Debt Ceiling Negotiations Are Now Almost Unavoidable

Now that the government shutdown does not seem to be ending anytime soon, liberals are going to have to accept the fact that the debt ceiling is no longer non-negotiable, at least from a messaging standpoint. With both sides digging in, there seems to be little hope of solving the government shutdown before October 17 when we hit the debt limit. That means that any negotiations over a continuing resolution – which will happen eventually – will also have to include a debt ceiling raise. From Politico today:

Reid is highly unlikely to accept a budget deal if it does not increase the debt ceiling, Democratic sources said Tuesday. If the House GOP won’t back the Senate’s stopgap plan by later this week, Democrats are prepared to argue that it makes little sense to agree to a short-term spending bill if Congress is forced to resolve another fiscal crisis in just a matter of days.

A White House official said Tuesday night that the president could get behind Reid’s strategy.

Across the Capitol, House Republicans were quickly coming to a similar conclusion. Republicans were internally weighing including a debt ceiling hike in their demands to convene a House-Senate conference committee to discuss a bill to reopen the government. In the coming days, the GOP leadership is likely to change its rhetoric, with Republicans arguing about government funding and the debt ceiling in the same breath.

The two issues are now inherently connected. The president can maintain his position that he will not negotiate over the debt ceiling, but it will be harder to prove that is the case. In a worst case scenario, Democrats actually do negotiate over the debt ceiling and it becomes a piece in the compromise. That would once against set precedent for the debt ceiling to be used as an extortion device. Senate Majority Leader Harry Reid (D-NV) cannot let that happen.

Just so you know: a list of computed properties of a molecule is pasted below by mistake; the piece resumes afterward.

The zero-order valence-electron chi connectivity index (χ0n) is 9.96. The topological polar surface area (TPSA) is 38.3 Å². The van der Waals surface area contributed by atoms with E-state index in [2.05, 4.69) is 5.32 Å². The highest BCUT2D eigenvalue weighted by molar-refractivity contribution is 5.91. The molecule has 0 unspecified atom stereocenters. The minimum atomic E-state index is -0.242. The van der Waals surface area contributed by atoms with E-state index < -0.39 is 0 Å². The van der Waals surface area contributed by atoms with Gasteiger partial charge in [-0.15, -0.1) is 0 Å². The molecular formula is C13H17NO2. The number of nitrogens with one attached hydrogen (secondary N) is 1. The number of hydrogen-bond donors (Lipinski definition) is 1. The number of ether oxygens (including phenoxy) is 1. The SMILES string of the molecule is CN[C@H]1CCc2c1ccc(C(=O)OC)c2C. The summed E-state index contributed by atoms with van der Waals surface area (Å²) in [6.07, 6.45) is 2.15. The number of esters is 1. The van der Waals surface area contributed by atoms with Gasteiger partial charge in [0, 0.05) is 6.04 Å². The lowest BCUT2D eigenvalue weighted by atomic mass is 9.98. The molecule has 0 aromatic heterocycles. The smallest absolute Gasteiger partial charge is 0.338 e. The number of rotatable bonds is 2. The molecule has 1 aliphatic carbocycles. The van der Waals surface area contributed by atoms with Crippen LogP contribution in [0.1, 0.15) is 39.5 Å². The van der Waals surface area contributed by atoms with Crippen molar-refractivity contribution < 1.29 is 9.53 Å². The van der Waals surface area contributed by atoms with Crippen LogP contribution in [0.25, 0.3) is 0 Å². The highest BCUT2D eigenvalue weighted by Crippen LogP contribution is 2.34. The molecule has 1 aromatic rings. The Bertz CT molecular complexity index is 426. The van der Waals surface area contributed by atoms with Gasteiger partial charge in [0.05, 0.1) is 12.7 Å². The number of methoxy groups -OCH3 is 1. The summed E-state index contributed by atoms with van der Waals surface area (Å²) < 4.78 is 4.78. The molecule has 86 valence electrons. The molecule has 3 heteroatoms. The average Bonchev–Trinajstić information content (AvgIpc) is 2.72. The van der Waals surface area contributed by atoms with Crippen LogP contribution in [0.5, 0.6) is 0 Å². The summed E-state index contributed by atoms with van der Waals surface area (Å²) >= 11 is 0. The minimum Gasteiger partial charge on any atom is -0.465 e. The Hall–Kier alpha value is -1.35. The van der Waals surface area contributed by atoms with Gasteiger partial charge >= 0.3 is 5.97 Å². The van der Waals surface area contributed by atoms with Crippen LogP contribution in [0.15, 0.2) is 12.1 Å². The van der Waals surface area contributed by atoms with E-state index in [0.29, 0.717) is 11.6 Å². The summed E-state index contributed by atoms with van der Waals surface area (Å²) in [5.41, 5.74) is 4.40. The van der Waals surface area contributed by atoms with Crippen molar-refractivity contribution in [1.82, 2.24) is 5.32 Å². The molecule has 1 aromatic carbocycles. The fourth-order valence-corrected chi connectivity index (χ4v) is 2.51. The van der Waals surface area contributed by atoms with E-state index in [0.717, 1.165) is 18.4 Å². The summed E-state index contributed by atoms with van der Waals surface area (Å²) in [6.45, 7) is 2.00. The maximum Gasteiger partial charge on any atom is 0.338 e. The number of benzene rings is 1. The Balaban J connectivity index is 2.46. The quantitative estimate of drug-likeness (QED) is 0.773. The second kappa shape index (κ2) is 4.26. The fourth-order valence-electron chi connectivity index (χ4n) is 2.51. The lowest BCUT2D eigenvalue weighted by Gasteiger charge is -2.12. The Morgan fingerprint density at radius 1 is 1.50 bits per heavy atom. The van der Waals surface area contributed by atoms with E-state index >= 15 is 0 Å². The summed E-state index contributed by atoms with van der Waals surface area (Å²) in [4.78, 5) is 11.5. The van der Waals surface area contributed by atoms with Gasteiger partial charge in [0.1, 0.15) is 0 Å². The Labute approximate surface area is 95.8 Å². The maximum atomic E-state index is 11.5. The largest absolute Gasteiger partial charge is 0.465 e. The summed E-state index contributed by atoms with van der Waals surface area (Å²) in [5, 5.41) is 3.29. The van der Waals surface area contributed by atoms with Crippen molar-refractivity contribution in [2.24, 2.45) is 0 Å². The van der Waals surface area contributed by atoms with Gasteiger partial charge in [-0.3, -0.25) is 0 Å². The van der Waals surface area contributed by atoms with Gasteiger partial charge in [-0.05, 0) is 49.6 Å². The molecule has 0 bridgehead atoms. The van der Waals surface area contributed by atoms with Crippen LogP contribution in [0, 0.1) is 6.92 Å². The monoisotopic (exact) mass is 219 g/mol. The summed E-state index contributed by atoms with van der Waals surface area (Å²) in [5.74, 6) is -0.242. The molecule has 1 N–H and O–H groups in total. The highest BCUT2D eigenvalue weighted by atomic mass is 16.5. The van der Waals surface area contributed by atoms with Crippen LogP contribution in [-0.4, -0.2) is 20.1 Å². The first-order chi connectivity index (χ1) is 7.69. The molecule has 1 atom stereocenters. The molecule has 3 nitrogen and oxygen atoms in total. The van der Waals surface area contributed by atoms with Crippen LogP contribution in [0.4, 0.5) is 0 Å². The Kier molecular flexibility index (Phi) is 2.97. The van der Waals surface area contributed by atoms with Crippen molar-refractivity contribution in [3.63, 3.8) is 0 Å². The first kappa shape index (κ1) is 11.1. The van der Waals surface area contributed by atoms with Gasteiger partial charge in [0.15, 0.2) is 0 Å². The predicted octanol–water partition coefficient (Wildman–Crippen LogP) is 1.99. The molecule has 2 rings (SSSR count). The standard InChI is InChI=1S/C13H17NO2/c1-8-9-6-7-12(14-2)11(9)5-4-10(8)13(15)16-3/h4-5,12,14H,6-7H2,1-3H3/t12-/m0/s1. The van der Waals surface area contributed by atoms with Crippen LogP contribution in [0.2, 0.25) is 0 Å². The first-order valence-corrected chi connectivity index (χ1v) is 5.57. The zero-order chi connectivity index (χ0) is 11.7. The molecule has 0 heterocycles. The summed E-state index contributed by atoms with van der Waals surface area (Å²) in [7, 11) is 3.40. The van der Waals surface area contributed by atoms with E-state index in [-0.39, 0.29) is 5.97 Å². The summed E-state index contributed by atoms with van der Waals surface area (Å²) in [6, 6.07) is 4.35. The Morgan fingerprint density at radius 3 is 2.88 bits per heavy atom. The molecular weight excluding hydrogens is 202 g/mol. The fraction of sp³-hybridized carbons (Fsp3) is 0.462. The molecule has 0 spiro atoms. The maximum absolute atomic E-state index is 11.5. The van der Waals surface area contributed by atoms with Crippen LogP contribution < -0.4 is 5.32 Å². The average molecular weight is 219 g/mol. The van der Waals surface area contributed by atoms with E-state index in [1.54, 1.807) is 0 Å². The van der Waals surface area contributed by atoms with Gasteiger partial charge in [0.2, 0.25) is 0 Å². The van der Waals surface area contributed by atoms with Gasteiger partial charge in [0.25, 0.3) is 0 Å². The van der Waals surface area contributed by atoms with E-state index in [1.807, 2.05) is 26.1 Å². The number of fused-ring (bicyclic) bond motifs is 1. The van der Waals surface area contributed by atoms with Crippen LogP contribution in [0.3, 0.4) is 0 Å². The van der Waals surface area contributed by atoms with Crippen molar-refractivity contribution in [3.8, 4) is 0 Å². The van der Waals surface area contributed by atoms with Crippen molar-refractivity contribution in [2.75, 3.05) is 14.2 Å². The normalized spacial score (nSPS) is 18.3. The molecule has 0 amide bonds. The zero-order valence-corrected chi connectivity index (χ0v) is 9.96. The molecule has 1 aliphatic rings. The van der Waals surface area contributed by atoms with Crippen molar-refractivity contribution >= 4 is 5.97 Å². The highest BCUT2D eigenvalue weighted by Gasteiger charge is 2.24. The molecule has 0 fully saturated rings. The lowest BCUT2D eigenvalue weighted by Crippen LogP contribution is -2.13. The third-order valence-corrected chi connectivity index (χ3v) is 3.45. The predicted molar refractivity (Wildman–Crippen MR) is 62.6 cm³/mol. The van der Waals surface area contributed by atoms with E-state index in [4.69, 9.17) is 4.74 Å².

But even the best case scenario is not very satisfying. In that situation, Reid declares that Congress must raise the debt limit and Republicans acquiesce. Except because of the tight schedule, the two sides continue negotiating over the CR. Eventually, they come to some type of agreement and both sides pass a bill with that includes a debt ceiling increase. In this case, the debt ceiling was never part of the negotiations and was never used as an extortion device, but that’s hard to prove. The media will analyze the deal as if it was part of a compromise. Republicans will head home to their constituents and say that they made the Democrats negotiate over the debt ceiling. They will say they broke President Obama’s no-negotiating position. Democrats will have no way to prove otherwise. It will be their word versus the Republican’s and the final deal will have a debt ceiling increase in it. Once again, the precedent will be set for using it as an extortion device.

There is one way to avoid all of this though: President Obama can unilaterally raise the debt ceiling. Unfortunately, this is highly unlikely to happen. The Administration ruled out using the 14th Amendment again yesterday and minting a trillion-dollar platinum coin seems even more absurd. Nevertheless, this would eliminate the need to raise the debt ceiling and prevent any negotiation over it. If Obama is really determined to not negotiate over the debt ceiling, he will look at both options carefully, because negotiating is now unavoidable.